There is a problem, however, in that in the above-described crimp connectors, a layer of the insulating material remains between the base of the crimp connector and the electrical conductor to be contacted, whereby changes in shape, caused by, e.g., thermal changes in the insulating material, may have a negative effect on the quality of the electrical contact. For example, in the use of extruded flat conductors (exFLC) (which are increasingly employed in automobile construction, ship and aircraft cabling or industrial computers, because they are inexpensive and offer the advantage of more flexibility, space-saving and absolute water-tightness) where no prefabricated laminating foils have to be additionally bought and the plastics material sleeve is made directly from a granulate, the extruded foils may be subjected to high temperatures that cause the plastic materials of the insulating material to yield during thermal loading (U.S. Pat. No. 4,082,402 and U.S. Pat. No. 4,669,798).
A solution to this problem is accorded in U.S. Pat. No. 3,697,925 wherein the electrical conductor is stripped of the insulating material prior to attachment of the crimp connector. This solution, however, has the disadvantage in that defined removal of the insulating material is time-consuming and technically demanding. For example, this process requires the use of high-precision milling technology or expensive laser technology. Moreover, susceptibility to corrosion in the contact zone is increased, and mechanical stability is reduced.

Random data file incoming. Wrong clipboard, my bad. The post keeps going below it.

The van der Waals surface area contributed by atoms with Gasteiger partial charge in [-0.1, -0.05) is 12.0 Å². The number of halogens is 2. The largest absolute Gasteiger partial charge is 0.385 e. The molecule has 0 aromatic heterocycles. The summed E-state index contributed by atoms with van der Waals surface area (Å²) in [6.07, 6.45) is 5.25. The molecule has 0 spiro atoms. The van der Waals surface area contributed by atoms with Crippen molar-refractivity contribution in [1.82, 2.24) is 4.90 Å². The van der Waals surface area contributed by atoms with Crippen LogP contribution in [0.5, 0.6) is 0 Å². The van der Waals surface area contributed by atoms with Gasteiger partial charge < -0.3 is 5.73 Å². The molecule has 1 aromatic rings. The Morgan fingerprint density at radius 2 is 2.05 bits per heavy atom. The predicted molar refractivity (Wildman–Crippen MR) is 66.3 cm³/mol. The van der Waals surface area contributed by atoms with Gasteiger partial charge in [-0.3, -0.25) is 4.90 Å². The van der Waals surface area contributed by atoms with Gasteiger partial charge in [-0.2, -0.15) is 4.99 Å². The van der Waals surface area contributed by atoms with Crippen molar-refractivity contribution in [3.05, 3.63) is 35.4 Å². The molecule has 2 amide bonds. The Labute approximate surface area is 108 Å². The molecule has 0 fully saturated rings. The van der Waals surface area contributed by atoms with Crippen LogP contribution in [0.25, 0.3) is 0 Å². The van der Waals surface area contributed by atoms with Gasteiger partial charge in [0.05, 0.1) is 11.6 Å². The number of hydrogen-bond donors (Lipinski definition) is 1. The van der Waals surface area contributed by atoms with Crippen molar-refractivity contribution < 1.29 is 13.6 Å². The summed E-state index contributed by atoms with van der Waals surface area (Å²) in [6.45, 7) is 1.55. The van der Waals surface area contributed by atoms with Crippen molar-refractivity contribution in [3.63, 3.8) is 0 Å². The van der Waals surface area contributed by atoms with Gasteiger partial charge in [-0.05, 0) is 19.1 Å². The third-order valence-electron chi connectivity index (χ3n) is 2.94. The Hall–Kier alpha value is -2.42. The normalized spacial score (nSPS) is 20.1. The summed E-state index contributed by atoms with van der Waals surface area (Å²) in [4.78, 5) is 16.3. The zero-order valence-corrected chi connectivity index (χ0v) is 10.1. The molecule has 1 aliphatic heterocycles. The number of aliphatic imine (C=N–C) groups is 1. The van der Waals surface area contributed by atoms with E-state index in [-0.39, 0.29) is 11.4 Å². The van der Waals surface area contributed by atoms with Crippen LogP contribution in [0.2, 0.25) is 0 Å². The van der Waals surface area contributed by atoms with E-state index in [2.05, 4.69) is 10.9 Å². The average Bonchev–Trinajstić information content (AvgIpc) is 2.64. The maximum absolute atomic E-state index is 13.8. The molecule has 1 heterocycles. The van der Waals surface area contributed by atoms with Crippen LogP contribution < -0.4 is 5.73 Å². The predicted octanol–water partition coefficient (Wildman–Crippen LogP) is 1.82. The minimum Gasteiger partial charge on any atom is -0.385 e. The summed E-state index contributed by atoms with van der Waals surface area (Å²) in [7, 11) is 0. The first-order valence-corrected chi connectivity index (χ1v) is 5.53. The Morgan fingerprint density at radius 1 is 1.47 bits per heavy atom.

An object of the invention therefore is to provide an improved crimp connector that can be assembled easily, inexpensively and efficiently while ensuring safe electrical contact even in cases where there are thermal changes in the properties of the insulating material.
This and other objects are achieved by a crimp connector having a crimping region including a base having at least one contact strip and at least one piercing tine. The at least one contact strip has a tapered tip and is arranged on the base such that the tapered tip penetrates an insulating material of a conductor from a lower surface to contact an electrical conductor therein when crimped. The at least one piercing tine has a tapered end region and is arranged on the base such that the tapered end region penetrates the insulating material of the conductor from an upper surface to contact the electrical conductor therein when crimped.
This and other objects are further achieved by a method for electrical contacting at least one electrical conductor embedded in an insulating material. A conductor is positioned adjacent to a contact strip arranged on base of a crimp connector. A piercing tine arranged on the base so that the crimp connector is deformed to at least partially encircle the conductor. An upper surface of the insulating material is penetrated with a tip of the piercing tine. A lower surface of the insulating material is penetrated with a tip of the contact strip. The respective tips of the piercing tine and the contact strip contact the electrical conductor.
FIG. 1 is a perspective view of a crimping region of a first embodiment of a crimp connector.
FIG. 2 is a top view of a horizontal projection on the crimp connector of FIG. 1.
FIG. 3 is a side view of the crimp connector of FIG. 1.
FIG. 4 is a sectional view of the crimp connector of FIG. 1 taken along line B—B of FIG. 2.